2016 Ford Mustang Shelby GT350: Instant Collector Car

Strong points
  • Power achieved with no forced induction
  • Roaring engine sounds
  • Instant collector car
Weak points
  • Difficult to drive on bumpy roads
  • Hard to enjoy on public roads
  • Pricey
Full report

Ford has managed to produce an absolute monster of a Mustang (yet again) for 2016 by way of the GT350. With each new iteration being better than the previous one, it probably came as little surprise that this version would hold that title, but the sheer madness of this car is really special for a production car.

The new GT350 comes a year after the new Mustang body design was brought to market for the 2015 model year. The new styling received much fanfare (including my own) and has served to bring the Mustang up a few notches in the looks department, yet still maintains the unmistakable look of a pony car.

Ford had extracted every last ounce of performance from the previous generation’s 5.0-litre V8 and live axle rear suspension framework, so with the new model moving to an independent rear suspension and the GT350 receiving a 5.2-litre “Voodoo” V8 powerplant, Ford engineers had the tools they needed to up the ante and target cars like the BMW M4 and Porsche 911 Carrera GT3.

The hand-built, flat-plane crank 5.2-litre V8 delivers an astounding 100 horsepower per litre with no turbos or supercharging. The all-motor aspect means a higher redline of 8200 rpm, which is a number usually associated with smaller-displacement, higher-revving Hondas, but never musclecars—until now.

Photo: Samuel Labrie Ross

Start the motor and the exhaust comes to life with a pure musclecar growl. My favourite feature had to be the dash-mounted switch to control the exhaust noise level. There are two settings: loud or louder. Loud is for when you’re coming home late at night and don’t want to disturb the neighbours three houses down (the immediate neighbours are woken up regardless) and louder is the setting everyone immediately switches to upon leaving their neighbourhood. It’s almost a disservice to drive the car in the quieter mode.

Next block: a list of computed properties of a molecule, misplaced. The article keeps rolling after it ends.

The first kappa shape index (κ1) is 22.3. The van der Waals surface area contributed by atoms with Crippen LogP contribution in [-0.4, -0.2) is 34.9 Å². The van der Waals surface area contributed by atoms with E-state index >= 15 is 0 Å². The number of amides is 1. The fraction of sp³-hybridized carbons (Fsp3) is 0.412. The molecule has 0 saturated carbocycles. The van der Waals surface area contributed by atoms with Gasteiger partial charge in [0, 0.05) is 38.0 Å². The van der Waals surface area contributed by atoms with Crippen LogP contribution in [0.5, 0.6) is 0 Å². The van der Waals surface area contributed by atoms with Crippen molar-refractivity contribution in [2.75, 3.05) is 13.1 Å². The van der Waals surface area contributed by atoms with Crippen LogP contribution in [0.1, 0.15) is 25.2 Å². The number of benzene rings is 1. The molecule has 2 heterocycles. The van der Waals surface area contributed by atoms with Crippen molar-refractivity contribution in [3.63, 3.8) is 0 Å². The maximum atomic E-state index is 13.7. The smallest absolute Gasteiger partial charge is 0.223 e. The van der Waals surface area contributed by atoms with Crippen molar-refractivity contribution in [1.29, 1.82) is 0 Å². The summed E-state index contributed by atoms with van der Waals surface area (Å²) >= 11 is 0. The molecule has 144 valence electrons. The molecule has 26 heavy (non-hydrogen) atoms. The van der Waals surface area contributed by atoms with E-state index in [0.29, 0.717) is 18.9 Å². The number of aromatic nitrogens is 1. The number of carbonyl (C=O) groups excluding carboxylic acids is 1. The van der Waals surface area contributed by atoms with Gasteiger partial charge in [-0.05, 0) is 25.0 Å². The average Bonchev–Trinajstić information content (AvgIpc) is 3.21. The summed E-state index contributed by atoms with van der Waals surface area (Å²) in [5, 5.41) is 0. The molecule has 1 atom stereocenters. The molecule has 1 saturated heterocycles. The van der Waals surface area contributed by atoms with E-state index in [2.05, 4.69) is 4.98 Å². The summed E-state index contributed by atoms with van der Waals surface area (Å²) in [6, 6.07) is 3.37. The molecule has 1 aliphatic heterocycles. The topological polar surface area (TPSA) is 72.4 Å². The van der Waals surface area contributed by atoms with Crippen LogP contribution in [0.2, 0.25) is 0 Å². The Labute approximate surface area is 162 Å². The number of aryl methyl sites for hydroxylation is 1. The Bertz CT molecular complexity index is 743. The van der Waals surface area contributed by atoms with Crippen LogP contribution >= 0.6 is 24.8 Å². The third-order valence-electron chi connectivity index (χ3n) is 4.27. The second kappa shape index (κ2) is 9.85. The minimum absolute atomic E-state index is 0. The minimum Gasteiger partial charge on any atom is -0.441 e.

Full acceleration in the GT350 cannot be safely attempted on public roads. I daily drove the car to and from daycare and the occasional highway outing, but I was frustratingly not able to push this car as much as I wanted. Even getting on the highway, punching it up to speed took almost no time and there was always plenty of power left. Unsafe speeds are reached in the blink of an eye, and then you realize you still have a few gears left!

The GT350’s suspension has a wider track and most parts have been upgraded from the GT to deliver a true track-car feel. This may sound great, but daily driving is not the most comfortable thing to do despite the new adjustable magnetic suspension. It’s supposed to adapt to the road conditions, but the car can pull left and right quite viciously as a result of bumps on the road. A firm 10-and-2 grip on the wheel was needed almost all the time. Confidence is boosted by massive Brembo front brakes along with super sticky Michelin Pilot Super Sports rubber, 295/35R19 up front and 305/35R19 in the rear.

I’ve read other journalists complain about the somewhat baron interior, but it’s not something that I feel is warranted. Sure, the Mustang won’t deliver the same quality build as BMW or Porsche would, but I was not expecting it to and if you’re looking for luxury, this may not be the car for you.

Photo: Danny Geraghty

The leather-trimmed Recaro race seats keep you firmly in place and it’s a good thing, because with this much power it’s definitely needed. I like the aircraft-style row of buttons under the climate controls (because who doesn’t like cool buttons) and they were a hit with my kids too. I dislike the suede material on the steering wheel and much prefer leather to the touch, but this is just a matter of personal preference. Ford’s SYNC 3 infotainment system is among my favourites in the industry and is very intuitive with the centrally located touchscreen.

If somehow the GT350 isn’t hardcore enough for you, Ford offers the GT350R. The R version has the same engine; however, items such as air conditioning, a stereo, a trunk floorboard, carpeting, a backup camera, a spare tire and even rear seats have been removed for a total weight savings of 130 pounds. The R also gets a rear wing and a front splitter to improve downforce along with lightweight carbon fibre wheels.

Pricing for the 2016 GT350 started at $62,599, but at the time of writing, the 2017s have arrived with a price tag of $73,678. The increase is due to the fact that Ford decided to make the optional Track Package—which includes MagneRide adaptive dampers, an aluminum strut-tower brace, a rear spoiler as well as transmission and differential coolers—standard on the 2017 model. The GT350R will run you a $10K premium. That’s an insane amount of money for a Mustang, but Ford likely won’t have any problems selling them because this is an instant collector car and now holds the title of best Mustang ever.

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